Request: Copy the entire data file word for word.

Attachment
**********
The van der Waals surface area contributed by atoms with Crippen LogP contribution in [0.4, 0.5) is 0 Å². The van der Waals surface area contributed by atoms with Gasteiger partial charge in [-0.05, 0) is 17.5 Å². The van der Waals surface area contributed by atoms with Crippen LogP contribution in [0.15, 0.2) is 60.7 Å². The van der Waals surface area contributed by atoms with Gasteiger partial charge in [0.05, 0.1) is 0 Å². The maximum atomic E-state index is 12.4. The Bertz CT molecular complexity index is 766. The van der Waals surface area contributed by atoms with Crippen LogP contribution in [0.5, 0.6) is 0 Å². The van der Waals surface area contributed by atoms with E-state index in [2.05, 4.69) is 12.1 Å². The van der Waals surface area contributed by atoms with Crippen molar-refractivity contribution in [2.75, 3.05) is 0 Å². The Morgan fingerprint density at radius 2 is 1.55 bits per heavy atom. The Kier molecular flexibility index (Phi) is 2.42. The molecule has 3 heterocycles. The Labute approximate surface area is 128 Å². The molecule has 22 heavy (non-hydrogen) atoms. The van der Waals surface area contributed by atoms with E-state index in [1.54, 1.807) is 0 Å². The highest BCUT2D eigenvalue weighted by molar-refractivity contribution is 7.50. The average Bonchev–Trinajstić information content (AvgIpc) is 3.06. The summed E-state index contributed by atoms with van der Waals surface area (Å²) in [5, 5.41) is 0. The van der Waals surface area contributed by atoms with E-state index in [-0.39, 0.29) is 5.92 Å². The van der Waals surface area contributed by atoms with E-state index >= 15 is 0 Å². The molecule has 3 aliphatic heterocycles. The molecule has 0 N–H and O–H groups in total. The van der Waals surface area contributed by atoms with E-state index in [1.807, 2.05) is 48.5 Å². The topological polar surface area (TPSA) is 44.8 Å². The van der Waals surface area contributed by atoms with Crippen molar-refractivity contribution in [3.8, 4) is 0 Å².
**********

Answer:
The van der Waals surface area contributed by atoms with Crippen LogP contribution in [0.4, 0.5) is 0 Å². The van der Waals surface area contributed by atoms with Gasteiger partial charge in [-0.05, 0) is 17.5 Å². The van der Waals surface area contributed by atoms with Crippen LogP contribution in [0.15, 0.2) is 60.7 Å². The van der Waals surface area contributed by atoms with Gasteiger partial charge in [0.05, 0.1) is 0 Å². The maximum atomic E-state index is 12.4. The Bertz CT molecular complexity index is 766. The van der Waals surface area contributed by atoms with Crippen LogP contribution in [0.5, 0.6) is 0 Å². The van der Waals surface area contributed by atoms with E-state index in [2.05, 4.69) is 12.1 Å². The van der Waals surface area contributed by atoms with Crippen molar-refractivity contribution in [2.75, 3.05) is 0 Å². The Morgan fingerprint density at radius 2 is 1.55 bits per heavy atom. The Kier molecular flexibility index (Phi) is 2.42. The molecule has 3 heterocycles. The Labute approximate surface area is 128 Å². The molecule has 22 heavy (non-hydrogen) atoms. The van der Waals surface area contributed by atoms with E-state index in [1.54, 1.807) is 0 Å². The highest BCUT2D eigenvalue weighted by molar-refractivity contribution is 7.50. The average Bonchev–Trinajstić information content (AvgIpc) is 3.06. The summed E-state index contributed by atoms with van der Waals surface area (Å²) in [5, 5.41) is 0. The van der Waals surface area contributed by atoms with E-state index in [-0.39, 0.29) is 5.92 Å². The van der Waals surface area contributed by atoms with E-state index >= 15 is 0 Å². The molecule has 3 aliphatic heterocycles. The molecule has 0 N–H and O–H groups in total. The van der Waals surface area contributed by atoms with E-state index in [1.807, 2.05) is 48.5 Å². The topological polar surface area (TPSA) is 44.8 Å². The van der Waals surface area contributed by atoms with Crippen molar-refractivity contribution in [3.8, 4) is 0 Å².